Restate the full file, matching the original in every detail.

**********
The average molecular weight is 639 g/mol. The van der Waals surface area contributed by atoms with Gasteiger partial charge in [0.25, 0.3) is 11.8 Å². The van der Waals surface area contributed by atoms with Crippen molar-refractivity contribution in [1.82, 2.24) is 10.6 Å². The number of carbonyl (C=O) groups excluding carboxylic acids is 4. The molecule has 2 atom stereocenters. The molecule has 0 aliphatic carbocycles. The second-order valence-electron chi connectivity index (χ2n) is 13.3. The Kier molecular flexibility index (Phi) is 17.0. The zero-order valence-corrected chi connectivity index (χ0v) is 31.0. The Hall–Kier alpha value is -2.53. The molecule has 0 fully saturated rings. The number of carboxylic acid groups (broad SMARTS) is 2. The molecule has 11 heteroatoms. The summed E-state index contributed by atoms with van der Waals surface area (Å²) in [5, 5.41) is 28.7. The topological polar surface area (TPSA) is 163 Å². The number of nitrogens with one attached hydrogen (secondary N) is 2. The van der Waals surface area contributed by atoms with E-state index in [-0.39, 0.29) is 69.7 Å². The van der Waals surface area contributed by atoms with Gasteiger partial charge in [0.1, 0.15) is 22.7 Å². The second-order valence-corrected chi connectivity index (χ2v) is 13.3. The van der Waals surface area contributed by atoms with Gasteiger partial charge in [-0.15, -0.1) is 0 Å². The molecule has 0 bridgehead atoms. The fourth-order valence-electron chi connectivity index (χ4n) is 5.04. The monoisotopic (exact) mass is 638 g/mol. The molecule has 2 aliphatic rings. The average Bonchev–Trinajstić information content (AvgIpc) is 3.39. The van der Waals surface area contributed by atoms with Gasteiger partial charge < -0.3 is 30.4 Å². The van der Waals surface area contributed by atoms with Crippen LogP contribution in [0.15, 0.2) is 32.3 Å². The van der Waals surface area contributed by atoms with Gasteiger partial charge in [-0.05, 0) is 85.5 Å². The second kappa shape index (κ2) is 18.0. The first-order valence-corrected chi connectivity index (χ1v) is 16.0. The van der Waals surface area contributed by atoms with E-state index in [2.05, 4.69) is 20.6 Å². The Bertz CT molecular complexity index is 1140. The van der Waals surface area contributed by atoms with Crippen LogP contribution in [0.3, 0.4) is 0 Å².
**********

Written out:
The average molecular weight is 639 g/mol. The van der Waals surface area contributed by atoms with Gasteiger partial charge in [0.25, 0.3) is 11.8 Å². The van der Waals surface area contributed by atoms with Crippen molar-refractivity contribution in [1.82, 2.24) is 10.6 Å². The number of carbonyl (C=O) groups excluding carboxylic acids is 4. The molecule has 2 atom stereocenters. The molecule has 0 aliphatic carbocycles. The second-order valence-electron chi connectivity index (χ2n) is 13.3. The Kier molecular flexibility index (Phi) is 17.0. The zero-order valence-corrected chi connectivity index (χ0v) is 31.0. The Hall–Kier alpha value is -2.53. The molecule has 0 fully saturated rings. The number of carboxylic acid groups (broad SMARTS) is 2. The molecule has 11 heteroatoms. The summed E-state index contributed by atoms with van der Waals surface area (Å²) in [5, 5.41) is 28.7. The topological polar surface area (TPSA) is 163 Å². The number of nitrogens with one attached hydrogen (secondary N) is 2. The van der Waals surface area contributed by atoms with E-state index in [-0.39, 0.29) is 69.7 Å². The van der Waals surface area contributed by atoms with Gasteiger partial charge in [0.1, 0.15) is 22.7 Å². The second-order valence-corrected chi connectivity index (χ2v) is 13.3. The van der Waals surface area contributed by atoms with Gasteiger partial charge in [-0.15, -0.1) is 0 Å². The molecule has 0 bridgehead atoms. The fourth-order valence-electron chi connectivity index (χ4n) is 5.04. The monoisotopic (exact) mass is 638 g/mol. The molecule has 2 aliphatic rings. The average Bonchev–Trinajstić information content (AvgIpc) is 3.39. The van der Waals surface area contributed by atoms with Gasteiger partial charge < -0.3 is 30.4 Å². The van der Waals surface area contributed by atoms with Crippen LogP contribution in [0.15, 0.2) is 32.3 Å². The van der Waals surface area contributed by atoms with Gasteiger partial charge in [-0.05, 0) is 85.5 Å². The second kappa shape index (κ2) is 18.0. The first-order valence-corrected chi connectivity index (χ1v) is 16.0. The van der Waals surface area contributed by atoms with E-state index in [2.05, 4.69) is 20.6 Å². The Bertz CT molecular complexity index is 1140. The van der Waals surface area contributed by atoms with Crippen LogP contribution in [0.3, 0.4) is 0 Å².